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    To add to this observation, years ago I fitted a set of Conetrol bases to an AIII in 7 mag. I had to do quite a bit of filing on the front base to get it in exactly the right place on the dovetail. Rear base was fine as it was. I sold the gun but kept the bases for possible future use. Recently I checked the front base on a few different L61R/AIII/AV guns and on every one of them, it slid well forward of its proper position. So, it seems that there was a manufacturing variance (out of tolerance) on that one particular gun.
     
  9. Foxhunter223

    Foxhunter223 Well-Known Member

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    I have two Sako's fitted with Leupold QR bases and mounts, they have no windage adjustment. An S491 and L461, both times when zeroing the scopes the windage was no more than a few clicks from centre.

    Pete
     
  10. stonecreek

    stonecreek SCC Secretary Forum Owner SCC Board Member

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    There were (and still are) a number of one-piece bases made for Sakos. I've never trusted the one-piece bases to fit well because of the very slight differences which can occur in the "pre-CNC" machining of the receivers. If you'll notice, all of the one-piece Sako bases use set screws. The set screws are superfluous on two-piece bases (which should be driven on), but when you have either the front or the rear of the one-piece base gripping the tapered dovetail firmer than the other the only way you can keep the base from moving around is to use a set screw.
     
  11. icebear

    icebear Sako-addicted

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    Generally true, but here's an alternative thought - carefully filing the tighter of the two dovetails (on the base, not the gun) could bring the base to a correct fit. If I were doing that, I'd probably still use the set screws, but I'd substitute brass screws or try the trick of putting a piece of lead shot under the screw to cushion the screw tip and keep it from marring the base.

    Currently I have two Sakos with one-piece scope bases. One, an L579, has a Kuharsky external-adjustment base for a Bausch & Lomb scope. I installed that one with brass set screws. It fit well enough that I didn't see a need to file the dovetails. The other is an early wing-safety L46 with a Stith base and rings and a 6x Kollmorgen scope. That setup is a perfect complement to the rifle, and I believe it dates back to the original buyer. It's staying right where it is as long as I own the gun. I have several more Kuharsky and Stith scope mount setups, awaiting a call to service that may or may not ever come.

    308-3.JPG 1951 L46 Action R.JPG
     
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  12. stonecreek

    stonecreek SCC Secretary Forum Owner SCC Board Member

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    Icebear, good comments on ways to make the one-piece bases fit well and be secure.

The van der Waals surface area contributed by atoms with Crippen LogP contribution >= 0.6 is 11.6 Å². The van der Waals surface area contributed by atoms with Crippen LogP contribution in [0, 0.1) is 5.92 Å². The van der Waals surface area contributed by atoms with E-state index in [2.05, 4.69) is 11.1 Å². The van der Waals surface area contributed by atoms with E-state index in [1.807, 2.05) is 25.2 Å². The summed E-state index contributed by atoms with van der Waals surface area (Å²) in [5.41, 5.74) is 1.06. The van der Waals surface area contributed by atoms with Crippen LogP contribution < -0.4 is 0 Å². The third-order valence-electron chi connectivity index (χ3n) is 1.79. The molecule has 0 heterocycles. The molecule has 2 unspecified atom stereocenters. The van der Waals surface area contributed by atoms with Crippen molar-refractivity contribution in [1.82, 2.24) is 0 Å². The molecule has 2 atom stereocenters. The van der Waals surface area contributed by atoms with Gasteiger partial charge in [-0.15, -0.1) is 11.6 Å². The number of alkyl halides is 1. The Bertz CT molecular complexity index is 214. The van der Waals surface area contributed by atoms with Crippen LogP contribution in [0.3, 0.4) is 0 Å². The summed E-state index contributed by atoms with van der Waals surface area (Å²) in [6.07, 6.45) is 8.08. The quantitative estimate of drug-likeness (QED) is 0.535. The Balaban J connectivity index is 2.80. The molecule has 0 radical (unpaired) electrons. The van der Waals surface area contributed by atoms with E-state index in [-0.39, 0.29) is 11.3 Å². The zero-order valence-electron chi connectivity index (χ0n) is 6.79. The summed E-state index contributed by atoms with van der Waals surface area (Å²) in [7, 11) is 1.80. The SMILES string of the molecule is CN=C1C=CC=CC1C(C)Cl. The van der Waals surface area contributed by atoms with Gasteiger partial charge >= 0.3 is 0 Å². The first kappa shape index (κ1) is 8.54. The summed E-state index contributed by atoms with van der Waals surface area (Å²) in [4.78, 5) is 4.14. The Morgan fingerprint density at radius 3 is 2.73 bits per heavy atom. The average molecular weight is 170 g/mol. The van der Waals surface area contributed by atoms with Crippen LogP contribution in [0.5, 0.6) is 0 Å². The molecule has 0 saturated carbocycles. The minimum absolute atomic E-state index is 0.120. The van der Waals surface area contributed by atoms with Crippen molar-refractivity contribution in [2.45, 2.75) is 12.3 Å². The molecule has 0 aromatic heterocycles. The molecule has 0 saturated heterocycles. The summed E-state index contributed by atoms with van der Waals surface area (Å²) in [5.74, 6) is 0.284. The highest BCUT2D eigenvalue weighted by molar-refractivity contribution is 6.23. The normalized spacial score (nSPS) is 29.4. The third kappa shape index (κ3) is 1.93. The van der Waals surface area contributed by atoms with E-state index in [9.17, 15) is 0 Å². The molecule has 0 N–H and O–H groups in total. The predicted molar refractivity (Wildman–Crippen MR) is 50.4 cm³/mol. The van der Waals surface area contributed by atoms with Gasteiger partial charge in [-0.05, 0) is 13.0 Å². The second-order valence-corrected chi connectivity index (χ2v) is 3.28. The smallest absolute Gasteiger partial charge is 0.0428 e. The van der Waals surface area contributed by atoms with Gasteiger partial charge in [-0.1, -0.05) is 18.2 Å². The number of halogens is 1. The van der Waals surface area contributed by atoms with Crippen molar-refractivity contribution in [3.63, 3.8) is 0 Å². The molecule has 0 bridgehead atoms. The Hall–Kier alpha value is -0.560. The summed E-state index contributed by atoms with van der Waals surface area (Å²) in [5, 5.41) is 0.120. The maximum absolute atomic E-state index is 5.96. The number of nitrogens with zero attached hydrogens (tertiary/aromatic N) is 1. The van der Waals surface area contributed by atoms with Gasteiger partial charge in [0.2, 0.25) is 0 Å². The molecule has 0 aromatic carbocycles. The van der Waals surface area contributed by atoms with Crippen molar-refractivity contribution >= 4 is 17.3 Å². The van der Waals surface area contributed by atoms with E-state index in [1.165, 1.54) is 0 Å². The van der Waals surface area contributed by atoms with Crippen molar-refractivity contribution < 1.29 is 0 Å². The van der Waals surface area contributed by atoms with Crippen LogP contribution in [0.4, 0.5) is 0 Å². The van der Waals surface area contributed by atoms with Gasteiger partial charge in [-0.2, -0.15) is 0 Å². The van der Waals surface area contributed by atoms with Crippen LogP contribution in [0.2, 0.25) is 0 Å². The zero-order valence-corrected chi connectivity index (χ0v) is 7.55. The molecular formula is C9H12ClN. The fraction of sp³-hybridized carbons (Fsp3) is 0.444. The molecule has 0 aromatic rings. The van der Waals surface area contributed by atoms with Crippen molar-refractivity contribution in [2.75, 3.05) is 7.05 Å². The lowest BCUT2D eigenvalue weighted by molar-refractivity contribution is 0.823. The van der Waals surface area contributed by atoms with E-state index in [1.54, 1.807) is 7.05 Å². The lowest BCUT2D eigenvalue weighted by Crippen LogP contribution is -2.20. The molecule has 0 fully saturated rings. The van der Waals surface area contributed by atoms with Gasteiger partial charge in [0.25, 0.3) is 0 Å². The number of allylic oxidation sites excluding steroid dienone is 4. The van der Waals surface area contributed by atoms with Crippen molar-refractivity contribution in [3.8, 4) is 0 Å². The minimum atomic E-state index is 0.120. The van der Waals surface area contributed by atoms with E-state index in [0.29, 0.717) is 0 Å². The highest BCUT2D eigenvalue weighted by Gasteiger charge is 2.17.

Also, I've run across an occasional Redfield base that comes to rest too far forward. Careful peening of the underside grooves of the base will tighten it and cause it to come to a firm rest in the proper place.
     
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  13. icebear

    icebear Sako-addicted

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    Conetrol recommends that as well. I tried it when I was trying to fit the base mentioned in a previous post to a couple of different guns. Seems like Conetrol bases are made of pretty hard metal, as I was unable to get any significant change in fit, even with some hard banging with a big hammer. It's certainly worth a try, though.
     
  14. kevinlg

    kevinlg Well-Known Member

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    Conetrol bases are a bit tougher than Redfields.

    I use a small machinists' vise on my workbench. I clamp an inverted base at the top of the jaws.....while being padded by old "business" card stock, and supported by a block of aluminum. All quite solid.
    I then use a polished small hard ball peen hammer(note: ball peen hammers are NOT equally hard) to slowly peen the rails for a proper fit.
    I've refined my method over the years, to insure that the base fits solid and FLAT(if not flat....the anchor screw can tilt the base).
    I peen the rear of the two rails until the base slides on to about 1/16" rearward of desired final position.....THEN peen the front of the two rails until the base is about 1/8" rearward of desired final position.
    Press a lead shot into the anchor screw hole(it has little effect, since I just barely tighten the screw into the lead) .
    Lube the rail grooves with FP-10......and drive base on with a leather mallet(barrelled action OUT of stock.

    Note that this is for a loose base, that slides on too far.

    Hope this helps.....

    (Edit: BTW.....and it's just me.......I dislike bridge-mounts.)